Long live stripes

I thought for sure, that stripes were over. I was pretty sure that stripes would settle back down in that corner where classics go to have a cocktail and catch their breaths, while Polka dots would have their Moment in the limelight. But there’s a saying in German:

“Totgesagte leben länger”

which basically means that there’s life in the old dog yet. And that means that I’m seeing those spots, alongside and stripes. But stripes of a different ilk.

Source: Vogue.com

Which makes me think of

Source: Ravelry.com

The Albers Pullover by Julia Farwell-Clay; Mitred Magic by Amy Polcyn; Liz Cardigan by Jesse Mozlan (a sweet pattern that’s currently free on Ravelry); and Bristol Ivy’s Arbus from her new book ‘Knitting Outside the Box.’

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Spring/ Summer knitting

daniela gregis striped pullover 222018
Daniela Gregis ss2018 striped Pullover

 

Have you started your knitting for spring/ summer yet? Or are you still gathering Inspiration like me?

So far, the dominant trends seem to be pastels, especially lavender, brights and rainbows on the colour front.

Patterns: stripes, polka dots and florals. Silhouettes: easy-going forms alternate with statement sleeves.

photo source: Vogue.com

 

We still have a bit of time to flip through the glossies before we make up our minds and head out to the LYS.

Glamour Feb 2018 Tracee Ellis Ross in Jil Sander
Tracee Ellis Ross on the cover of February 2018 Glamour

Here’s how the Jil Sander two-piece looks on a real Person (well, although Tracee Ellis Ross is built like an amazon… Interesting that it’s styled with Jeans. Wouldn’t that be way too hot for summer?)

 

via Daily Prompt: Dominant

Newsstand Review: Brigitte

brigitte

It’s on my to-do list every year, to have a look in at the Brigitte magazine’s Knit Feature in autumn. This year it’s quite lovely. Twenty-one very wearable and very knittable designs styled with designer (and non-designer clothing).

fotosource: Brigitte magazine

These are my absolute favourites (including the rainbow pullover on the cover). Oversized pieces, relaxed silhouettes, drop shoulders, snuggly hygge-inspired. And yet each piece has a little something to make it extra special – yarn embroidery, colour-blocking, ends left hanging as tassels, contrast colour edgings.
It’s shaping up to be a very snuggly (the German word is kuschelig)  knit-season this year.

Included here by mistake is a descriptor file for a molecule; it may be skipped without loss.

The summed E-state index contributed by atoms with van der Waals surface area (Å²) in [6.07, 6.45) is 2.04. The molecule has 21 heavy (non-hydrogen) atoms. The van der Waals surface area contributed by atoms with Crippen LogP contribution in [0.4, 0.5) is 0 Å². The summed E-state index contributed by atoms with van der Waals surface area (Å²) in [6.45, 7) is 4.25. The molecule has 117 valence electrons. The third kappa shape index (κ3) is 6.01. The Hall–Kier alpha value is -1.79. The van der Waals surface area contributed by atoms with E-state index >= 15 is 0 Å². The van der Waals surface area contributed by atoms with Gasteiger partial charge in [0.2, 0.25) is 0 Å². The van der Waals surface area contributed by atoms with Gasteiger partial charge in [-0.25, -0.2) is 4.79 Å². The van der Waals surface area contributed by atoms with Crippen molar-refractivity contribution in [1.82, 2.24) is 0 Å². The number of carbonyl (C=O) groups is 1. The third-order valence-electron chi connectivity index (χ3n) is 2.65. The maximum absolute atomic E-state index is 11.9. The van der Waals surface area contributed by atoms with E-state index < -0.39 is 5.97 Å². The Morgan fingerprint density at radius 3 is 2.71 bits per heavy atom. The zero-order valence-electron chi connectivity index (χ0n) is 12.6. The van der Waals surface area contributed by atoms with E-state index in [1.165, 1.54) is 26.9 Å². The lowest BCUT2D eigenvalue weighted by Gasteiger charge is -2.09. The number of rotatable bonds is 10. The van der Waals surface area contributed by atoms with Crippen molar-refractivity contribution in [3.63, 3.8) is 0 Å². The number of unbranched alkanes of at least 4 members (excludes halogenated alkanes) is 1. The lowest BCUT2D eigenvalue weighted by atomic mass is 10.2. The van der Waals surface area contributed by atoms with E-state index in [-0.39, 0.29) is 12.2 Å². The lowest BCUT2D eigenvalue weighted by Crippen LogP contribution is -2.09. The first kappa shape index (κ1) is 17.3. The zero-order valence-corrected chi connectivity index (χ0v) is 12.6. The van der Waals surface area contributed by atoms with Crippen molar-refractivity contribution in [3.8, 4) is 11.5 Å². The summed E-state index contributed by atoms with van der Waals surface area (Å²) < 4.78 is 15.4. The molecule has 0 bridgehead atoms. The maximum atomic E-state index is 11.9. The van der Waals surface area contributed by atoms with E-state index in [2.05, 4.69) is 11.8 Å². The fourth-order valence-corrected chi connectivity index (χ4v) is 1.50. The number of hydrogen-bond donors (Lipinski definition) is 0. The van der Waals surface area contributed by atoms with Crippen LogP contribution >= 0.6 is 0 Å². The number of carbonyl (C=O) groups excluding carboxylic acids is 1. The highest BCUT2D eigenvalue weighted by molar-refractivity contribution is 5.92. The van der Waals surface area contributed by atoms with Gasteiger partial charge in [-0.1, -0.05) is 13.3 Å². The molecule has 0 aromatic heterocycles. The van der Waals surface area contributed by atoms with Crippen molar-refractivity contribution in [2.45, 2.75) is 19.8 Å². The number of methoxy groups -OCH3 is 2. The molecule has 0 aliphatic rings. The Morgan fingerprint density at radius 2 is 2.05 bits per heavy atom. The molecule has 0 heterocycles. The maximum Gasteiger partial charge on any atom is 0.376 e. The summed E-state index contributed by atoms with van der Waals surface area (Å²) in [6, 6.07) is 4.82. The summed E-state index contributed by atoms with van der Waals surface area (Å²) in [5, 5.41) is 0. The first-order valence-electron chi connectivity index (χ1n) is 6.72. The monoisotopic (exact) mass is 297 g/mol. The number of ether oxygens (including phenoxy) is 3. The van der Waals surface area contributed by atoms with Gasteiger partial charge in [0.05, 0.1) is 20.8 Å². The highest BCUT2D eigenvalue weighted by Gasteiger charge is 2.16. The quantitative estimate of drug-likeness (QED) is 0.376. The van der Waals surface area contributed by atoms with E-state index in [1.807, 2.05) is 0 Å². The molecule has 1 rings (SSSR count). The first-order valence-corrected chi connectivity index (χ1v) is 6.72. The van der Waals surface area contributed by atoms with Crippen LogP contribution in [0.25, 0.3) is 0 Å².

Knit Autumn’s Trends 5: 3Rs

So, I was minding my own business, watching listening to youtube while knitting. When I ran into a little extra from The Knit Show: Knitting and Crochet Trends from Vogue Knitting.

So, those three Rs are Ribs, Ruffles and Ruanas.

Ribs

Fotosource: Ravelry

Are ribs ever not in? I think it’s very much about texture and structure. Solène Le Roux, a designer out of Hong Kong, has some very classic pieces (Rib and Garter Stitch Shawl right, and Ribbed Raglan Sweater top left), while Meghan Fernandes’ contribution to the Slow Knitting book, Spruce features ribbing in cozy cowl form.
In fact, the more I think about it, the more I want to include my Sheep Sorrel in as a rib (because panels are also about texture and structure).

 

Ruffles
Now, I’ve been seeing ruffles for quite a while now, so I will not ask if we have reached ‘peak ruffle.’ If you like ruffles (I love ruffles, and am finally thrilled to have learned how to knit them), then I say knit ruffles.

Fotosource: Ravelry

I see ruffles on garments (like Ankestrick’s Organic) and Shawls (like Kathy Elkin’s Northfield Gradient Shawl), but new this year on sleeves. Statement sleeves (like Amy Herzog’s Flutter Pullover and Zoe Scheffy’s  Ruffle Sleeve Pullover).

 

Ruanas

 

Fotosource Ravelry

And lastly, I was disappointed to find that there aren’t a lot of clear definitions on the interwebs about what exactly a Ruana is. So, I’ve done a bit of research for us, my dear readers.

A poncho is more or less a square or rectangular shaped outer garment, with a slit/hole in the middle where the head slips through. They can be knit on the bias (with a point in front), or straight (often referred to as a serape). In contrast, a ruana looks like a T or a Y when lain flat. Deidre at BiddyMurphy says that ruanas come from the Andes region of Venezuela, and the word originally meant ‘Lord of Blankets.’ They may or may not have a hood attached, but tend to generally be longer than a poncho.

Above: Santa Fe Ruana by Judith Shangold, Striped Ruana by Kaffe Fasset, a more modern design Wrap it Up Ruana by Lidia Karabinech.